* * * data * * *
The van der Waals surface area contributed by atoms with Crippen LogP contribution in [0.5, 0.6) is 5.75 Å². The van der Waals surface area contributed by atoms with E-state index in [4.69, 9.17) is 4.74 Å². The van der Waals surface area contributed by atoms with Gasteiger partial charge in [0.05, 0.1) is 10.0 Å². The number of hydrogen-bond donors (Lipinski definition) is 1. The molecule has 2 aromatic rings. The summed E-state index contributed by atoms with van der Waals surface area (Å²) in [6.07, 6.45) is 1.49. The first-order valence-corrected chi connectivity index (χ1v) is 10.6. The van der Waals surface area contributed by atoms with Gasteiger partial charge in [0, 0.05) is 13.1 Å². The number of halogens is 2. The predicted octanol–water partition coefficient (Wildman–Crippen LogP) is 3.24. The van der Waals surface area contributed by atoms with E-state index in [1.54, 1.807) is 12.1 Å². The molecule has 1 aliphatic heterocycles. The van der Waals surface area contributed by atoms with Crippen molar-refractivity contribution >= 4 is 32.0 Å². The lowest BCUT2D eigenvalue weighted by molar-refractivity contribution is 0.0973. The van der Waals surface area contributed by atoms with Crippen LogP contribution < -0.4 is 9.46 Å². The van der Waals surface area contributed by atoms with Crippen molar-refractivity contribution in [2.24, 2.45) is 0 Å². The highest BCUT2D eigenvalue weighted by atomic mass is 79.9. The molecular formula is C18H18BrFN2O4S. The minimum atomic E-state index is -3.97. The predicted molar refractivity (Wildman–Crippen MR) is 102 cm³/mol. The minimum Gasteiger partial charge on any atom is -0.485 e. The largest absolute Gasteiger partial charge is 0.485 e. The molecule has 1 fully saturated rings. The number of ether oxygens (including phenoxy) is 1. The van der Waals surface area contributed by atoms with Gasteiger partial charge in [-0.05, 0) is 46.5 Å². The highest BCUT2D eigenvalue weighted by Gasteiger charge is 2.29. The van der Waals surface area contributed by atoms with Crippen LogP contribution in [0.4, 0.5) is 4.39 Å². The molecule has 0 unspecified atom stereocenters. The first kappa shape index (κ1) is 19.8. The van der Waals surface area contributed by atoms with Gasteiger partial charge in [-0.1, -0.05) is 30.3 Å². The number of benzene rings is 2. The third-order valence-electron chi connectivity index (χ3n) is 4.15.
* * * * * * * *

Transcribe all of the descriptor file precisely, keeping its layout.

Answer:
The van der Waals surface area contributed by atoms with Crippen LogP contribution in [0.5, 0.6) is 5.75 Å². The van der Waals surface area contributed by atoms with E-state index in [4.69, 9.17) is 4.74 Å². The van der Waals surface area contributed by atoms with Gasteiger partial charge in [0.05, 0.1) is 10.0 Å². The number of hydrogen-bond donors (Lipinski definition) is 1. The molecule has 2 aromatic rings. The summed E-state index contributed by atoms with van der Waals surface area (Å²) in [6.07, 6.45) is 1.49. The first-order valence-corrected chi connectivity index (χ1v) is 10.6. The van der Waals surface area contributed by atoms with Gasteiger partial charge in [0, 0.05) is 13.1 Å². The number of halogens is 2. The predicted octanol–water partition coefficient (Wildman–Crippen LogP) is 3.24. The van der Waals surface area contributed by atoms with E-state index in [1.54, 1.807) is 12.1 Å². The molecule has 1 aliphatic heterocycles. The van der Waals surface area contributed by atoms with Crippen molar-refractivity contribution >= 4 is 32.0 Å². The lowest BCUT2D eigenvalue weighted by molar-refractivity contribution is 0.0973. The van der Waals surface area contributed by atoms with Crippen LogP contribution < -0.4 is 9.46 Å². The van der Waals surface area contributed by atoms with Crippen molar-refractivity contribution in [2.24, 2.45) is 0 Å². The highest BCUT2D eigenvalue weighted by atomic mass is 79.9. The molecular formula is C18H18BrFN2O4S. The minimum atomic E-state index is -3.97. The predicted molar refractivity (Wildman–Crippen MR) is 102 cm³/mol. The minimum Gasteiger partial charge on any atom is -0.485 e. The largest absolute Gasteiger partial charge is 0.485 e. The molecule has 1 fully saturated rings. The number of ether oxygens (including phenoxy) is 1. The van der Waals surface area contributed by atoms with Gasteiger partial charge in [-0.05, 0) is 46.5 Å². The highest BCUT2D eigenvalue weighted by Gasteiger charge is 2.29. The van der Waals surface area contributed by atoms with Crippen LogP contribution in [0.4, 0.5) is 4.39 Å². The molecule has 0 unspecified atom stereocenters. The first kappa shape index (κ1) is 19.8. The van der Waals surface area contributed by atoms with Gasteiger partial charge in [-0.1, -0.05) is 30.3 Å². The number of benzene rings is 2. The third-order valence-electron chi connectivity index (χ3n) is 4.15.